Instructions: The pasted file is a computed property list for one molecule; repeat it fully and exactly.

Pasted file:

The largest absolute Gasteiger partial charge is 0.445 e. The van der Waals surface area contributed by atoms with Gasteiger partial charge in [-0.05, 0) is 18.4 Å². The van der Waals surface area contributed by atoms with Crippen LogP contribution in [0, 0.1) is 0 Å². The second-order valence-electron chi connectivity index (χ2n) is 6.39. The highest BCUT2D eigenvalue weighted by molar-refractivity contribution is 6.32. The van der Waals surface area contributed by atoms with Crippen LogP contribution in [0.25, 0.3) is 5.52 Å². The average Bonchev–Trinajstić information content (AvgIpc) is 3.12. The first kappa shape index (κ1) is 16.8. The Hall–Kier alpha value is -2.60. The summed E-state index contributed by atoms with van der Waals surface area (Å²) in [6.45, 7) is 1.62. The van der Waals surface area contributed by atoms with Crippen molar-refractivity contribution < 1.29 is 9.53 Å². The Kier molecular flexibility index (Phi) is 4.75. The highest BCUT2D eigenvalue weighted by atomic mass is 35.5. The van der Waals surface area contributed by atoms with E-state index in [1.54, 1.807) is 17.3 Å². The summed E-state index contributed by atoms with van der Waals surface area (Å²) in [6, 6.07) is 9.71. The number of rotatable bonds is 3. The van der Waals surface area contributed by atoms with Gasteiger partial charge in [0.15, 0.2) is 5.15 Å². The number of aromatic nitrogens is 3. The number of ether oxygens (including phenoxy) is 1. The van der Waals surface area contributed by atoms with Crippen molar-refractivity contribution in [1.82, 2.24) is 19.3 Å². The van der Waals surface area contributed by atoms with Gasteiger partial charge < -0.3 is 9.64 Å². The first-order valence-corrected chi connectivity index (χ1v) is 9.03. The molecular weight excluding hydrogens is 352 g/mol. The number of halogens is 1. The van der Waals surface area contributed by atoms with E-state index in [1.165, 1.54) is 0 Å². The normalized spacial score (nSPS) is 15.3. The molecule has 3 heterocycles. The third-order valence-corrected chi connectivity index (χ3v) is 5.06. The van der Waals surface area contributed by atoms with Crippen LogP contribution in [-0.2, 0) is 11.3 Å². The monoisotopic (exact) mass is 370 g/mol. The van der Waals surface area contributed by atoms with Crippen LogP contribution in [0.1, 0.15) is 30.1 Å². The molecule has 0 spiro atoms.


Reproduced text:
The largest absolute Gasteiger partial charge is 0.445 e. The van der Waals surface area contributed by atoms with Gasteiger partial charge in [-0.05, 0) is 18.4 Å². The van der Waals surface area contributed by atoms with Crippen LogP contribution in [0, 0.1) is 0 Å². The second-order valence-electron chi connectivity index (χ2n) is 6.39. The highest BCUT2D eigenvalue weighted by molar-refractivity contribution is 6.32. The van der Waals surface area contributed by atoms with Crippen LogP contribution in [0.25, 0.3) is 5.52 Å². The average Bonchev–Trinajstić information content (AvgIpc) is 3.12. The first kappa shape index (κ1) is 16.8. The Hall–Kier alpha value is -2.60. The summed E-state index contributed by atoms with van der Waals surface area (Å²) in [6.45, 7) is 1.62. The van der Waals surface area contributed by atoms with Crippen molar-refractivity contribution < 1.29 is 9.53 Å². The Kier molecular flexibility index (Phi) is 4.75. The highest BCUT2D eigenvalue weighted by atomic mass is 35.5. The van der Waals surface area contributed by atoms with E-state index in [1.54, 1.807) is 17.3 Å². The summed E-state index contributed by atoms with van der Waals surface area (Å²) in [6, 6.07) is 9.71. The number of rotatable bonds is 3. The van der Waals surface area contributed by atoms with Gasteiger partial charge in [0.15, 0.2) is 5.15 Å². The number of aromatic nitrogens is 3. The number of ether oxygens (including phenoxy) is 1. The van der Waals surface area contributed by atoms with Crippen molar-refractivity contribution in [1.82, 2.24) is 19.3 Å². The van der Waals surface area contributed by atoms with Gasteiger partial charge < -0.3 is 9.64 Å². The first-order valence-corrected chi connectivity index (χ1v) is 9.03. The molecular weight excluding hydrogens is 352 g/mol. The number of halogens is 1. The van der Waals surface area contributed by atoms with E-state index in [1.165, 1.54) is 0 Å². The normalized spacial score (nSPS) is 15.3. The molecule has 3 heterocycles. The third-order valence-corrected chi connectivity index (χ3v) is 5.06. The van der Waals surface area contributed by atoms with Crippen LogP contribution in [-0.2, 0) is 11.3 Å². The monoisotopic (exact) mass is 370 g/mol. The van der Waals surface area contributed by atoms with Crippen LogP contribution in [0.1, 0.15) is 30.1 Å². The molecule has 0 spiro atoms.